Now that you know these risk factors you must be telling yourself “I am around that age and I fit the description of the other risk facts, now what?” The easiest way to get you started is by getting a PSA test. This test is one of the easiest ways to detect any prostate problems. The test looks for PSA, a substance that may be found in high amounts in men with prostate cancer. However, a high PSA level does not always mean that a man has prostate cancer. High levels can also indicate an enlarged or inflamed prostate. Making this test the best 3 for 1 punch for your prostate health! Is the question “where can I get this test?” popping into your health? ANY LAB TEST NOW® offers PSA lab testing along with additional lab testing options that help you Take Control of Your Health®. Additional lab testing options include the Comprehensive Male Panel.

September is Prostate Cancer Awareness Month! Help create awareness about this disease by setting an example and getting screened. Make blue look cool, Take Control of Your Health® and check-in on your PSA levels today! To learn more about ANY LAB TEST NOW®’s lab testing options stop by a location  near you or visit www.anylabtestnow.com

PSA Testing and the Importance of Getting a Baseline

Have you ever asked yourself why do I need to get a PSA test done? What is the point if I’m not in my 50’s and I feel fine! Sadly this is the thought process that many men go though when someone mentions PSA (Prostate Specific Antigen) testing to them. Prostate cancer is the most common cancer in men, regardless of race and ethnicity. It has been reported that as of 2010, a total of 214,633 men in the US were diagnosed with prostate cancer while 28,471 died from the illness.

It is a known fact that the risk factors from this illness include family history and age. The older a man gets the higher the risk. But just because the risks increase as you get older it does not mean that it is best to wait until an advanced age to get tested. Waiting might play an important factor on whether or not you will be able to make a significant difference in the stage of the illness. According to the CDC, PSA is a substance made by the prostate that can be higher in men who have prostate cancer along with the fact that PSA levels may be elevated due to other conditions that affect the prostate. When it comes to your prostate, prevention is key and a PSA test can be a valuable asset in your prevention efforts. This simple test measures the level of PSA in the blood.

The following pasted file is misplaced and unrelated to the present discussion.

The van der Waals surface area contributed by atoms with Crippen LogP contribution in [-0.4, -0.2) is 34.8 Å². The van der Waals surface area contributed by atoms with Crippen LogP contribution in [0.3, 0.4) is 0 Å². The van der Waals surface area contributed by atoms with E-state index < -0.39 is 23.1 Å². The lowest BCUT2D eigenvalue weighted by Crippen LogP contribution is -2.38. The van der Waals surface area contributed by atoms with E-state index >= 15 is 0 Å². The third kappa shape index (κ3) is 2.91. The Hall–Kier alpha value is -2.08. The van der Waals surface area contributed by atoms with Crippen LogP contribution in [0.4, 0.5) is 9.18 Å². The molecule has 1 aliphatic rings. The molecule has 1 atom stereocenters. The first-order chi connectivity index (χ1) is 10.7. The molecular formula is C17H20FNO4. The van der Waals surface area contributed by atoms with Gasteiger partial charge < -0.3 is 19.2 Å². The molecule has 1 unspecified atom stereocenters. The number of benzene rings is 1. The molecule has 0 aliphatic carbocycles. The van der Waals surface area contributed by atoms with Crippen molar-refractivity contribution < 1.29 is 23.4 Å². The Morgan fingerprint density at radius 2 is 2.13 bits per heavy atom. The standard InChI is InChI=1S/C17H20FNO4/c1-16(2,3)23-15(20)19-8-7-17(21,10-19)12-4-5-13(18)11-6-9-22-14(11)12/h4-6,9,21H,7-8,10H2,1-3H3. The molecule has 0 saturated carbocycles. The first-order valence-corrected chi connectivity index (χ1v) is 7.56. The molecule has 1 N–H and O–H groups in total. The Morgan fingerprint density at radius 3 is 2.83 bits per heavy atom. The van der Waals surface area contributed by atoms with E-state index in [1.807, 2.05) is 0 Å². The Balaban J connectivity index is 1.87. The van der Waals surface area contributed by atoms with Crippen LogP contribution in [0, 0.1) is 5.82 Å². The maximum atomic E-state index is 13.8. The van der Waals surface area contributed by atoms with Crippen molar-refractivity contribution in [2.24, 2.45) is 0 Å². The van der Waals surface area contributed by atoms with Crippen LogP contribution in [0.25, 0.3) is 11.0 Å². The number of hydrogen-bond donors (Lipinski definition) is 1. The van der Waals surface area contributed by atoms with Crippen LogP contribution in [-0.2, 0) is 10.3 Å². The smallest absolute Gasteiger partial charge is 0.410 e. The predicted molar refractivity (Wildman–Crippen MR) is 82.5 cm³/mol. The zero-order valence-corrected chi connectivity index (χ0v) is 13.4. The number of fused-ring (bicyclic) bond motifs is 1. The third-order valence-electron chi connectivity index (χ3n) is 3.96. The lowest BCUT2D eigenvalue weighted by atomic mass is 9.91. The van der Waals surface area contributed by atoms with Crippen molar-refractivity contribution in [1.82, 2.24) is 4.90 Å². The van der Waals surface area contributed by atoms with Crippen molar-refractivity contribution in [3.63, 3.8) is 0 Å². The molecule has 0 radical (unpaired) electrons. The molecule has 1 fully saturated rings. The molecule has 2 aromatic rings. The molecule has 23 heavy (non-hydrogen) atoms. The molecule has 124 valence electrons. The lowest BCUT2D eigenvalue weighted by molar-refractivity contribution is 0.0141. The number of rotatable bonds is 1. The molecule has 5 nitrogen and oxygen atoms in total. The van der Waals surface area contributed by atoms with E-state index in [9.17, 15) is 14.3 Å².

It is recommended that once a man turns 40 years of age he should get his prostate checked, this way a baseline can be obtained in order to monitor it and act quickly if changes in PSA levels are discovered. Many underestimate the value of having a baseline at a younger age. The importance of having a baseline is that if there is even a slight change in your PSA level your doctor can commence the proper proceedings in order to find out what is causing the levels to increase and properly treat if needed, which can result in saving your life.

PSA testing is simple to do, and does not take a lot of time.  We know, we know…  you need to get to your next meeting, or your child’s softball game, or beer with the guys.  We promise – in and out and it will be worth it. If you have reach 40 years of age or higher ask yourself, when was the last time I had my PSA level checked? Do you have your baseline? Talk to your male friends and family members and ask them these questions, their answers may surprise you.

ANY LAB TEST NOW® can help all of you get started on getting a baseline and continue to monitor your PSA levels. Just ask your local ANY LAB TEST NOW® about our PSA testing options. To find a location near you visit www.anylabtestnow.com.